In my mind, I'm five years old having a high old time wandering and wondering. In reality, I'm now in my late 60s, wowza! I tell you a lot of creativity is still to be found in this old young self. In you, too, whatever your age. Welcome to my barefoot world!
The Mama and the Daddy asked six of their friends to be the ninongs and ninangs, or godparents, when I was baptized. The Roman Catholic Church recognizes only two baptismal sponsors, and one ninang (female godparent) and one ninong (male godparent) did sign on the formal lines of the baptismal document a long time ago. The other four signed on the right hand top of the page. I have a feeling the godparents signed it all at once at the church, which makes me wonder if the priest panicked that the church rules were not being followed. The parents taught me that the spouses of the godparents were also ninangs and ninongs, and I was to address them as such. Altogether, I had 10 godparents. I have many memories of these elegant people. Here are a few of them. Ninang Deling taught me my numbers in Ilocano. She was quite patient with the four-year old me that bounced and danced around her as I repeated after her—maysa, dua, tallo, uppat, lima. . . When I was six or seven, Ninong Cle
Nearly 35 years ago, a college professor, who hailed from Australia, told me if it weren't for the awkwardness of my writing, I would've got a higher score on my paper. She forgave me for some of my usage and grammar because, according to her, "English is your second language." For once, I kept my mouth closed rather than enlighten her on how wrong she was. English is the only language I can read, write, speak, and understand fluently. Proficiently, too, except for the lapses in awkward writing and the proper use of grammar, word choice, and cliches. I'm especially good at forgetting articles (the, a, an, and so on) and getting prepositions mixed up, which, I think is because the Ilocano language has no articles and, as far as I can tell, one preposition. As I was growing up the parents mostly spoke Ilocano to me while I spoke English to them. I still do that with the Mama, and the Husband finds it very strange. It's really not unusual with immigrant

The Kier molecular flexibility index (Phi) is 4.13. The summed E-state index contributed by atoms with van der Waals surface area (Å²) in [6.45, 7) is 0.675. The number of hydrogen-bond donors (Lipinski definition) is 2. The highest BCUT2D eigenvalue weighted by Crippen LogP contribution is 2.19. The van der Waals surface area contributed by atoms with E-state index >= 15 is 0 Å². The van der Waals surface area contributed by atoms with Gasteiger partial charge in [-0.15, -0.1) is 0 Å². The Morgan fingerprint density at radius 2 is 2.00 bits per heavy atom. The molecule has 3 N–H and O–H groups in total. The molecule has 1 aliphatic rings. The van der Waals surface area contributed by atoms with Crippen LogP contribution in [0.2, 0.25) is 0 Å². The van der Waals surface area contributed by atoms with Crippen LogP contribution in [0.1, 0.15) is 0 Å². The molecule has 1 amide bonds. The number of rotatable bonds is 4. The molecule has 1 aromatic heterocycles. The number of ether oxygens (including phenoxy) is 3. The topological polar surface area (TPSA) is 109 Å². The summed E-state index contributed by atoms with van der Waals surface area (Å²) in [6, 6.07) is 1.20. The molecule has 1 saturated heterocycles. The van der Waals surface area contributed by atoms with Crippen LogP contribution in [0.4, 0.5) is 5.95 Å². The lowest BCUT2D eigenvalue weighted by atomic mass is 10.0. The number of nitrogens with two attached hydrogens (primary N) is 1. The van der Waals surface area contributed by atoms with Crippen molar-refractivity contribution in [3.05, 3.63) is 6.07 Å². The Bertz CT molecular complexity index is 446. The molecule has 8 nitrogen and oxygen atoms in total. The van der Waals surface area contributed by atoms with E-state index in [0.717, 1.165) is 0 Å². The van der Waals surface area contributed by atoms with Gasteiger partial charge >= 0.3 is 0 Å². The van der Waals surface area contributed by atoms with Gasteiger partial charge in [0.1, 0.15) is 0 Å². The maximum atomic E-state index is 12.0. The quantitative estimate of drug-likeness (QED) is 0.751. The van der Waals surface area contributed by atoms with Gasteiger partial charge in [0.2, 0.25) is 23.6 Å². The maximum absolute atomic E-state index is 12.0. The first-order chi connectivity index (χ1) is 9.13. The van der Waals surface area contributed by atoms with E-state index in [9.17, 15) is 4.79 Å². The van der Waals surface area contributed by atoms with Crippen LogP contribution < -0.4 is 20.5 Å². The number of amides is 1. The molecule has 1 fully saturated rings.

Because I was born 10 days after the cut-off date for first graders, I was sent home on the third day of school. Fine. The Mama had her hands full caring for Baby Sister and figuring out the new house that we had moved into about a week before school started. That meant I got to go with the Daddy for part of the day. Great! The Daddy irrigated the rows upon rows of crops on the valley floor. During his morning break, the Daddy came home to fetch me. I'd get in the car with my Golden Books, coloring books, and crayons and down the hill we would go. While the Daddy worked, I entertained myself with my books and when that became tiring, I'd wander and explore, but never too far from the car and always where the Daddy could see me. We'd go home for lunch and sometimes I'd get to go back with the Daddy. A ditch stood between the fields and the car. It also separated me from the Daddy. Without help, I could not get over the ditch, especially when it was filled with w
Once upon a time, in a far away place, a little girl wished upon a star, "I wish I could fly." Unlike other fairy tales, Midge's wish did not come true. So, she thought. One morning, Midge woke up, thinking, "Ah, today is the day I shall fly." She flung off her blankets and jumped to her feet. Bounce! Bounce! Bounce! With each bounce, Midge hung in the air higher and longer. Nearly three-quarters to the ceiling, she turned somersaults and back flips, cartwheels and spins. She bounced and she bounced until her grandmother opened her door. "Very good, my dear," said Lola Sue smiling so proudly. "You're getting to be quite good with the triple flips. I do believe you take after your grandma." Lola Sue jumped onto the bed, and together they bounced. Bounce! Bounce! Bounce! Holding hands, they bounced even higher and higher. "I think it is time," Lola Sue said."Are you ready?" "Yes! Yes!" exclaimed Midge, altho
Check out other A to Z Challenge participants by clicking here . Scrape. Scrape. Scrape. Scrape. "What is that noise?" I imagine the Pop of the mom-and-pop grocery store said. The Mom walked over to the front window and laughed (so I conjecture). Scrape. Scrape. Scrape. Scrape. "What is it?" Scrape. Scrape. Scrape. Scrape. "That darling little chubby girl is skating." "On what? Cans?" "Yes." Scrape. Scrape. Scrape. Scrape. I was probably 6 or 7 years old when I skated for the first time. With each foot snugly encased in a crushed beer can, I slowly made my way around the bend of the gravel driveway to the road and along the shoulder. I crossed in front of the mom-and-pop store with the goal of reaching the stop sign. There I rested for a long while. Most likely I wished I had a nickel for a candy bar or maybe a dime for a bottle of Nehi soda. Skating was more work than I thought it would be. Up, I stood, and